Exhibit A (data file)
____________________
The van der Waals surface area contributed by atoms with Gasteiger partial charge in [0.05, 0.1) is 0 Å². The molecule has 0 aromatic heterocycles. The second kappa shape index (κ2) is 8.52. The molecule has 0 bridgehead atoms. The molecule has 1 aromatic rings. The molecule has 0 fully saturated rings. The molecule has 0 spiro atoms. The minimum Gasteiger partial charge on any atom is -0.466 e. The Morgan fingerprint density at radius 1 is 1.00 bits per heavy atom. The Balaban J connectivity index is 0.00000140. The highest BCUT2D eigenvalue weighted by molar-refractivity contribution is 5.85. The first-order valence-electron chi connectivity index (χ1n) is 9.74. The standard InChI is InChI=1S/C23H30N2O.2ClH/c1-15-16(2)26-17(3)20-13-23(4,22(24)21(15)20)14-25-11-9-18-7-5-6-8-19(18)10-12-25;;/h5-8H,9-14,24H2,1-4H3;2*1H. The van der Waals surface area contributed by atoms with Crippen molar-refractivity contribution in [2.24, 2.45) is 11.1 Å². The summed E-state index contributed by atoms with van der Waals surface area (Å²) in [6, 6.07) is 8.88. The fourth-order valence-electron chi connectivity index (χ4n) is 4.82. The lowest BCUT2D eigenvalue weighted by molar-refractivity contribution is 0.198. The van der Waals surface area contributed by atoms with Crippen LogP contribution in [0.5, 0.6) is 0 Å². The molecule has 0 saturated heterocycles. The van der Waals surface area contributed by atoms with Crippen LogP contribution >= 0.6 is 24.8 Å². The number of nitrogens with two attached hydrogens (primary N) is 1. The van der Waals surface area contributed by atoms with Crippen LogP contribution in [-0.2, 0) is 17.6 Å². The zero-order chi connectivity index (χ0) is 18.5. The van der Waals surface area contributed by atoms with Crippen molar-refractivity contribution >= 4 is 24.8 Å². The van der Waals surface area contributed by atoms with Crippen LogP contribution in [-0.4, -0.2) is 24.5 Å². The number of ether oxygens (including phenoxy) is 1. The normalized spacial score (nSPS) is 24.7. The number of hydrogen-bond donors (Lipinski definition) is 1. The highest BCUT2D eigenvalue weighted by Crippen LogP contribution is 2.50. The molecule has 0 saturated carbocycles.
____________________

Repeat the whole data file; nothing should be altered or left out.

The van der Waals surface area contributed by atoms with Gasteiger partial charge in [0.05, 0.1) is 0 Å². The molecule has 0 aromatic heterocycles. The second kappa shape index (κ2) is 8.52. The molecule has 0 bridgehead atoms. The molecule has 1 aromatic rings. The molecule has 0 fully saturated rings. The molecule has 0 spiro atoms. The minimum Gasteiger partial charge on any atom is -0.466 e. The Morgan fingerprint density at radius 1 is 1.00 bits per heavy atom. The Balaban J connectivity index is 0.00000140. The highest BCUT2D eigenvalue weighted by molar-refractivity contribution is 5.85. The first-order valence-electron chi connectivity index (χ1n) is 9.74. The standard InChI is InChI=1S/C23H30N2O.2ClH/c1-15-16(2)26-17(3)20-13-23(4,22(24)21(15)20)14-25-11-9-18-7-5-6-8-19(18)10-12-25;;/h5-8H,9-14,24H2,1-4H3;2*1H. The van der Waals surface area contributed by atoms with Crippen molar-refractivity contribution in [2.24, 2.45) is 11.1 Å². The summed E-state index contributed by atoms with van der Waals surface area (Å²) in [6, 6.07) is 8.88. The fourth-order valence-electron chi connectivity index (χ4n) is 4.82. The lowest BCUT2D eigenvalue weighted by molar-refractivity contribution is 0.198. The van der Waals surface area contributed by atoms with Crippen LogP contribution in [0.5, 0.6) is 0 Å². The molecule has 0 saturated heterocycles. The van der Waals surface area contributed by atoms with Crippen LogP contribution >= 0.6 is 24.8 Å². The number of nitrogens with two attached hydrogens (primary N) is 1. The van der Waals surface area contributed by atoms with Crippen LogP contribution in [-0.2, 0) is 17.6 Å². The zero-order chi connectivity index (χ0) is 18.5. The van der Waals surface area contributed by atoms with Crippen molar-refractivity contribution >= 4 is 24.8 Å². The van der Waals surface area contributed by atoms with Crippen LogP contribution in [-0.4, -0.2) is 24.5 Å². The number of ether oxygens (including phenoxy) is 1. The normalized spacial score (nSPS) is 24.7. The number of hydrogen-bond donors (Lipinski definition) is 1. The highest BCUT2D eigenvalue weighted by Crippen LogP contribution is 2.50. The molecule has 0 saturated carbocycles.